BakedBroccoliForest2I’ve had the book The Enchanted Broccoli Forest for probably 20 years now, and it’s a great cookbook. It has a wide range of tasty entrees, plus one of the best instruction sections for how to make bread that I’ve seen anywhere. But I had never tried the title recipe, “enchanted broccoli forest,” before tonight. It really seemed kind of silly, and I was always more interested in BroccoliTrees3distinctive dishes like soups or pasta than in a rice casserole. But of course when I reached this title in my blog planning, Scott and I agreed: I needed to make the forest.

The idea is fairly simple, really: spread a brown rice casserole mixture in a baking pan, add broccoli florets so that they look like little trees, drizzle on some CookedRicelemon butter, cover with foil and bake. The assembled ingredients don’t sound all that exciting — as I said to Scott, “If I’d said I was going to make a broccoli-rice casserole you’d have yawned” — but the presentation makes it rather fun.

I started by cooking some brown rice. While it cooked, I cut some broccoli into long-stemmed SpicedOnionsflorets, then set it to steam; when it was just tender I rinsed it with cold water to stop the cooking. I also chopped up some parsley, beat some eggs together, juiced a lemon, melted butter, and mixed up spices, while Scott chopped an onion and a clove of garlic and shredded some cheddar cheese.

When the rice was ready, I pulled it from the heat and fluffed it with AddingCheeseMixture2a fork. Then I sauteed the onion and garlic in some melted butter, and added a mixture of dried dill, dried mint, salt, pepper and cayenne. I mixed the onions into the rice. Then I lightly beat the eggs with the parsley and cheese, and mixed that into the rice as well. I spread the rice mixture in a baking pan.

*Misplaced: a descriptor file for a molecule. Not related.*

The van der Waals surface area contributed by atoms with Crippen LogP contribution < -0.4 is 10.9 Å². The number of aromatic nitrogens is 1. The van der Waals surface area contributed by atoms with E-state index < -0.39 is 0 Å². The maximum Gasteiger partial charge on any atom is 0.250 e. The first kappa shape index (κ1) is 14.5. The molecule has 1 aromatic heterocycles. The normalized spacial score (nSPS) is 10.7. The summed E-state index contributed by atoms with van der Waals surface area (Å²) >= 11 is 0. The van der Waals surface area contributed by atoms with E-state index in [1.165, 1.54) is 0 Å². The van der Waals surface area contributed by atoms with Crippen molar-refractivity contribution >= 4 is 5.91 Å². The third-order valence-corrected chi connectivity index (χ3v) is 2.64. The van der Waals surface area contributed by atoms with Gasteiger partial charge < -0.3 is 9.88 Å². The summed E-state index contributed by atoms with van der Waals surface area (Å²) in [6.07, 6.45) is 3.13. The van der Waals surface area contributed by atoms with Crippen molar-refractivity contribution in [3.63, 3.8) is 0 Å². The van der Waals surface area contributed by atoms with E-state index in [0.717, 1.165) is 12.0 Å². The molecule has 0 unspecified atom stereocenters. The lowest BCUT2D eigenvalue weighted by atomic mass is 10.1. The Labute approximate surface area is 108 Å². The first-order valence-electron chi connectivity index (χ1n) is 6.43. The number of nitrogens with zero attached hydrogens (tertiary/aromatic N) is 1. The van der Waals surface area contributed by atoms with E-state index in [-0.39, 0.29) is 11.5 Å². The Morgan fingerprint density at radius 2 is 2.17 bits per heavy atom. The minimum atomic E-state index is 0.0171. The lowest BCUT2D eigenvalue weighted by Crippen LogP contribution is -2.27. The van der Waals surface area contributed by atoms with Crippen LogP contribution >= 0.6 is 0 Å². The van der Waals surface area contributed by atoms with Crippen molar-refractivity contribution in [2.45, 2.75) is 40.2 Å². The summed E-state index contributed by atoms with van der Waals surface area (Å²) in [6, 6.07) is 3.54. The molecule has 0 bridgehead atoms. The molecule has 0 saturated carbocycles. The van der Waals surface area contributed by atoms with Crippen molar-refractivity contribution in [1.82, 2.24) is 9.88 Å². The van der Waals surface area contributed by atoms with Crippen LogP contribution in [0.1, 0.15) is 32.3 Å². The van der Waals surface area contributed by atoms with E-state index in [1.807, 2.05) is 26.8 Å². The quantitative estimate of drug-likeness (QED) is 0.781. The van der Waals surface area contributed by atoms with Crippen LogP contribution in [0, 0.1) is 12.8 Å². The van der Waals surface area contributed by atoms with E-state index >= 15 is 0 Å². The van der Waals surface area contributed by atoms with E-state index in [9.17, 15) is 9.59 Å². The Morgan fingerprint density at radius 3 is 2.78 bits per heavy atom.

Then I poked the broccoli RiceInPan“trees” into the rice mixture, finding that I had to trim a few of the stalks so they would stay upright. As a once and future Oregonian, I also added a few of the bare stalks to the pan as “stumps of mystery.” With all the broccoli in place, I mixed the lemon juice and melted butter together and drizzled it over the broccoli. Then I carefully covered the pan with foil and put it into the oven.

BroccoliForest2The baked dish looked a little more finished than when it went into the oven: the rice mixture had firmed up a bit, and the broccoli had lost a bit of its brightness during cooking. I didn’t bother to photograph the mixture on the plate, because it’s really not possible to keep the stalks standing up and it didn’t look particularly exciting. But it tasted terrific: the rice had a rich and hearty flavor, and the lemon butter made the broccoli really delightful.

Verdict: Success. I’ll want to make this again. I don’t know if it would be an effective way to get kids to eat broccoli, but it might motivate adults who know they ought to be eating fewer cheeseburgers.

Twofer: How to Cook Everything and The Chicken Parts Cookbook

rice with fresh herbs, How to Cook Everything
drumsticks gremolata, The Chicken Parts Cookbook

DinnerPlateStill careening around my life without managing to quite get back on track with the blog, I’m afraid. In theory the weekend would have been a fine time to get caught up, but on Friday night I was out, on Saturday I was out for most of the day and in no state to cook from scratch (not least because I had not bought groceries), and on Sunday we had pizza out for a low-key Valentine’s Day. I hadn’t been planning to cook last night because I thought Scott had an evening engagement, but he did not, so after some dithering we got sandwiches. This is how these things go.

DrumsticksToCookI hadn’t planned to cook tonight either, because I’m on call for work and can’t usually count on having time. But then, I also hadn’t planned to work from home; I’d brought home my laptop just in case the snow got heavy, but the weather seemed perfectly reasonable to me when I left for the train. Evidently the signaling system a few stops away disagreed, and after waiting on the platform and watching train after train go past too full to board, I thought, forget this, I’m going back inside. So at lunchtime I found myself with time to make a grocery run, and to make a quick riffle through a cookbook before it. I wanted something that would require me to turn on the oven, because it can get kind of chilly in here; also, I wanted something that would require minimal prep.